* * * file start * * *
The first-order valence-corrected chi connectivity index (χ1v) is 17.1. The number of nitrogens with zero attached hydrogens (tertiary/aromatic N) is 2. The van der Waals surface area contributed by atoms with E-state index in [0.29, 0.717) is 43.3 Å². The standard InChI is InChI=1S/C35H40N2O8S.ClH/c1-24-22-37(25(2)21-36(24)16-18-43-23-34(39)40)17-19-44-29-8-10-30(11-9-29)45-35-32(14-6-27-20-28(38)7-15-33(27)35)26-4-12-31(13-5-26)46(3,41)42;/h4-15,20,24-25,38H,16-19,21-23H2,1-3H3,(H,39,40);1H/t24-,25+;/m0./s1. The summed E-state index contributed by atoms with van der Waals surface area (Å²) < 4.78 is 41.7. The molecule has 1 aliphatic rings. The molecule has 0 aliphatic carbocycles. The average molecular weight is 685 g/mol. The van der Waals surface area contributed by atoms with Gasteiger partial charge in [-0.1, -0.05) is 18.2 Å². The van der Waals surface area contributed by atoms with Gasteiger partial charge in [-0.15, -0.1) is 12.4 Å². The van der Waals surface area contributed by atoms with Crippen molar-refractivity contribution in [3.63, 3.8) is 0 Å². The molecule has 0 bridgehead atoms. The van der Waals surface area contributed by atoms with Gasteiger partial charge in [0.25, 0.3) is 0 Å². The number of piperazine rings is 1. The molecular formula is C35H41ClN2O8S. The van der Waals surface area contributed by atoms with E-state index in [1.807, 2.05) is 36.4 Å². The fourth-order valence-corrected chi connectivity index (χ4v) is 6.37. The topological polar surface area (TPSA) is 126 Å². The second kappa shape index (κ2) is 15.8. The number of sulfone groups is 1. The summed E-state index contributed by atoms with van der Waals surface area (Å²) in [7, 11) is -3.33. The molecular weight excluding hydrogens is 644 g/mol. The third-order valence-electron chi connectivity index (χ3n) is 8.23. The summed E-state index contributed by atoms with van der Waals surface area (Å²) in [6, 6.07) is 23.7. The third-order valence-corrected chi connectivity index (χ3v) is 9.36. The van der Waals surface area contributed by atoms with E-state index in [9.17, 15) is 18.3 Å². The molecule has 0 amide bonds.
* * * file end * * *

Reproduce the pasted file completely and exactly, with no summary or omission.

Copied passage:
The first-order valence-corrected chi connectivity index (χ1v) is 17.1. The number of nitrogens with zero attached hydrogens (tertiary/aromatic N) is 2. The van der Waals surface area contributed by atoms with E-state index in [0.29, 0.717) is 43.3 Å². The standard InChI is InChI=1S/C35H40N2O8S.ClH/c1-24-22-37(25(2)21-36(24)16-18-43-23-34(39)40)17-19-44-29-8-10-30(11-9-29)45-35-32(14-6-27-20-28(38)7-15-33(27)35)26-4-12-31(13-5-26)46(3,41)42;/h4-15,20,24-25,38H,16-19,21-23H2,1-3H3,(H,39,40);1H/t24-,25+;/m0./s1. The summed E-state index contributed by atoms with van der Waals surface area (Å²) < 4.78 is 41.7. The molecule has 1 aliphatic rings. The molecule has 0 aliphatic carbocycles. The average molecular weight is 685 g/mol. The van der Waals surface area contributed by atoms with Gasteiger partial charge in [-0.1, -0.05) is 18.2 Å². The van der Waals surface area contributed by atoms with Gasteiger partial charge in [-0.15, -0.1) is 12.4 Å². The van der Waals surface area contributed by atoms with Crippen molar-refractivity contribution in [3.63, 3.8) is 0 Å². The molecule has 0 bridgehead atoms. The van der Waals surface area contributed by atoms with Gasteiger partial charge in [0.25, 0.3) is 0 Å². The number of piperazine rings is 1. The molecular formula is C35H41ClN2O8S. The van der Waals surface area contributed by atoms with E-state index in [1.807, 2.05) is 36.4 Å². The fourth-order valence-corrected chi connectivity index (χ4v) is 6.37. The topological polar surface area (TPSA) is 126 Å². The second kappa shape index (κ2) is 15.8. The number of sulfone groups is 1. The summed E-state index contributed by atoms with van der Waals surface area (Å²) in [7, 11) is -3.33. The molecular weight excluding hydrogens is 644 g/mol. The third-order valence-electron chi connectivity index (χ3n) is 8.23. The summed E-state index contributed by atoms with van der Waals surface area (Å²) in [6, 6.07) is 23.7. The third-order valence-corrected chi connectivity index (χ3v) is 9.36. The van der Waals surface area contributed by atoms with E-state index in [9.17, 15) is 18.3 Å². The molecule has 0 amide bonds.